2. "Meanwhile small- and mid-size firms are getting squeezed and likely will not survive unless they become a boutique firm." I've been a business attorney in small, and now mid-size firm for over 30 years, and for over 30 years legal consultants have been preaching this exact same mantra of impending doom for small and mid-sized firms -- verbatim. This claim apparently helps them gin up merger opportunities from smaller firms who become convinced that they need to become larger overnight. The claim that large corporations are interested in cost-saving and efficiency has likewise been preached for decades, and is likewise bunk. If large corporations had any real interest in saving money they wouldn't use large law firms whose rates are substantially higher than those of high-quality mid-sized firms.

  3. The family is the foundation of all human government. That is the Grand Design. Modern governments throw off this Design and make bureaucratic war against the family, as does Hollywood and cultural elitists such as third wave feminists. Since WWII we have been on a ship of fools that way, with both the elite and government and their social engineering hacks relentlessly attacking the very foundation of social order. And their success? See it in the streets of Fergusson, on the food stamp doles (mostly broken families)and in the above article. Reject the Grand Design for true social function, enter the Glorious State to manage social dysfunction. Our Brave New World will be a prison camp, and we will welcome it as the only way to manage given the anarchy without it.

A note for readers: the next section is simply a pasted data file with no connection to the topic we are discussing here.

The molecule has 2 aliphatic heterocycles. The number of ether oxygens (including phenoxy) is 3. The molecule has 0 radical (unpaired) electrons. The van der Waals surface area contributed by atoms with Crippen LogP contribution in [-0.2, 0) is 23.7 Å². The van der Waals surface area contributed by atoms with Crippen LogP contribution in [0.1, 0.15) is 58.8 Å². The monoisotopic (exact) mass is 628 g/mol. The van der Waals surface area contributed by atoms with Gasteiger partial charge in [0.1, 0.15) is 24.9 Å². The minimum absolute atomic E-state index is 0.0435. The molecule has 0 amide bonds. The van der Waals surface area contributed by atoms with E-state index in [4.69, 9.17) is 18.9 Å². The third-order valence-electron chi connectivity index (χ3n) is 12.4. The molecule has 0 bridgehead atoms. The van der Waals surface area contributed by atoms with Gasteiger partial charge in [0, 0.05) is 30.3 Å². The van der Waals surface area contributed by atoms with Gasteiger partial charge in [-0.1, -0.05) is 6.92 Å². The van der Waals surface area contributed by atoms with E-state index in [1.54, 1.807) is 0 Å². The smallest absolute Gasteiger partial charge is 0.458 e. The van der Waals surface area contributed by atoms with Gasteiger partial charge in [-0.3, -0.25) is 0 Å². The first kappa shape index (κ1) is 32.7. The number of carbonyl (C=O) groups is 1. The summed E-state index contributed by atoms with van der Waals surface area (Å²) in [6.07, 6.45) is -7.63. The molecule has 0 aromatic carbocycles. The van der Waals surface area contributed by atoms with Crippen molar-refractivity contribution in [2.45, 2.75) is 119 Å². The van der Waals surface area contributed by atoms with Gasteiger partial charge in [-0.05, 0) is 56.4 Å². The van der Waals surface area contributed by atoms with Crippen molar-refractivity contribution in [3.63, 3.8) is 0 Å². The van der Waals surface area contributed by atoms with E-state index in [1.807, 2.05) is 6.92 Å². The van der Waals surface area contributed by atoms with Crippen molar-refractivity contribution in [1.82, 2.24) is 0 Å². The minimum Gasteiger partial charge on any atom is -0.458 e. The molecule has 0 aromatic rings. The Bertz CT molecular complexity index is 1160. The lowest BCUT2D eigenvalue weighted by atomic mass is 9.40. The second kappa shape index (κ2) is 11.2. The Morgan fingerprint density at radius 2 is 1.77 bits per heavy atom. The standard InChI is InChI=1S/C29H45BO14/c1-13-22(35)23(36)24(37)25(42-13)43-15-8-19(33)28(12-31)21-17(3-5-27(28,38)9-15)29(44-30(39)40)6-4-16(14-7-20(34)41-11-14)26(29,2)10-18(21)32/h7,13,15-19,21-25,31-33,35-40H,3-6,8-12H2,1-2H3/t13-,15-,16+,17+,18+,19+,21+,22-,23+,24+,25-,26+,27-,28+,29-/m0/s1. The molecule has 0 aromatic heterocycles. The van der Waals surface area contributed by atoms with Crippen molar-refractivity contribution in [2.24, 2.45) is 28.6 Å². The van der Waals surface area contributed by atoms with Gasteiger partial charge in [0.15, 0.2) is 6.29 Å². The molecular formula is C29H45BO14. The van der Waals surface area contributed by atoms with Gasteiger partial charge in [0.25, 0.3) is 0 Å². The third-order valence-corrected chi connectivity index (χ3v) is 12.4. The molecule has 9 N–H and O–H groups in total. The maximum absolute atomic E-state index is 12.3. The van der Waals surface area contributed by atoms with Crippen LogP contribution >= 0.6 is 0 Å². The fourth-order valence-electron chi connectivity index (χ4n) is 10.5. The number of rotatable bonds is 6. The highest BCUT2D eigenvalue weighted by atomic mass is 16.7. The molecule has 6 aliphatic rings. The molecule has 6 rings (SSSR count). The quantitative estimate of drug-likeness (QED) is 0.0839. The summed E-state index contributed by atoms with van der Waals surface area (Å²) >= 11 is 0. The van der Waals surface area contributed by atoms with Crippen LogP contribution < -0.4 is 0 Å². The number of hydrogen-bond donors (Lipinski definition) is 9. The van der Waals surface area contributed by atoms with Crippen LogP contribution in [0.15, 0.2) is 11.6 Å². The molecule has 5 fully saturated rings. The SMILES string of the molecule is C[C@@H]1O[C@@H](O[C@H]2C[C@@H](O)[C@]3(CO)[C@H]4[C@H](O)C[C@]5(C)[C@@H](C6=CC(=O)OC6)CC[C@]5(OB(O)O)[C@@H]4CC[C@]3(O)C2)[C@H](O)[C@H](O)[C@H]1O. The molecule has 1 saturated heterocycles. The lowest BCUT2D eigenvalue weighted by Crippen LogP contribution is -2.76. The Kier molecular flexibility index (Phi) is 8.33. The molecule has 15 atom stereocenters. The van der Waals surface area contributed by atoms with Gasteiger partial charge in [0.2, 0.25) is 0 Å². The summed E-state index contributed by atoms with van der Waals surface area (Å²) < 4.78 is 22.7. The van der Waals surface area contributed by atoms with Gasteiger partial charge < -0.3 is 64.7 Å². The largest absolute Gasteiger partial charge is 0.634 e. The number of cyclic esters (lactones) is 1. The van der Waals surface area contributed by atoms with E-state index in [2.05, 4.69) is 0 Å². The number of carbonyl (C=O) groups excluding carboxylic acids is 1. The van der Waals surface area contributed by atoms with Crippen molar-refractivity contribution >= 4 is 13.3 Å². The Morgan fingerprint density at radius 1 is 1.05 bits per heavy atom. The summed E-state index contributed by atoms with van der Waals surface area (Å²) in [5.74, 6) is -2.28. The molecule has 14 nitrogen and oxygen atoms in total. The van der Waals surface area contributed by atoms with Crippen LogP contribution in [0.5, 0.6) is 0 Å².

4. When I hear 'Juvenile Lawyer' I think of an attorney helping a high school aged kid through the court system for a poor decision; like smashing mailboxes. Thank you for opening up my eyes to the bigger picture of the need for juvenile attorneys. It made me sad, but also fascinated, when it was explained, in the sixth paragraph, that parents making poor decisions (such as drug abuse) can cause situations where children need legal representation and aid from a lawyer.

  5. Some in the Hoosier legal elite consider this prayer recommended by the AG seditious, not to mention the Saint who pledged loyalty to God over King and went to the axe for so doing: "Thomas More, counselor of law and statesman of integrity, merry martyr and most human of saints: Pray that, for the glory of God and in the pursuit of His justice, I may be trustworthy with confidences, keen in study, accurate in analysis, correct in conclusion, able in argument, loyal to clients, honest with all, courteous to adversaries, ever attentive to conscience. Sit with me at my desk and listen with me to my clients' tales. Read with me in my library and stand always beside me so that today I shall not, to win a point, lose my soul. Pray that my family may find in me what yours found in you: friendship and courage, cheerfulness and charity, diligence in duties, counsel in adversity, patience in pain—their good servant, and God's first. Amen."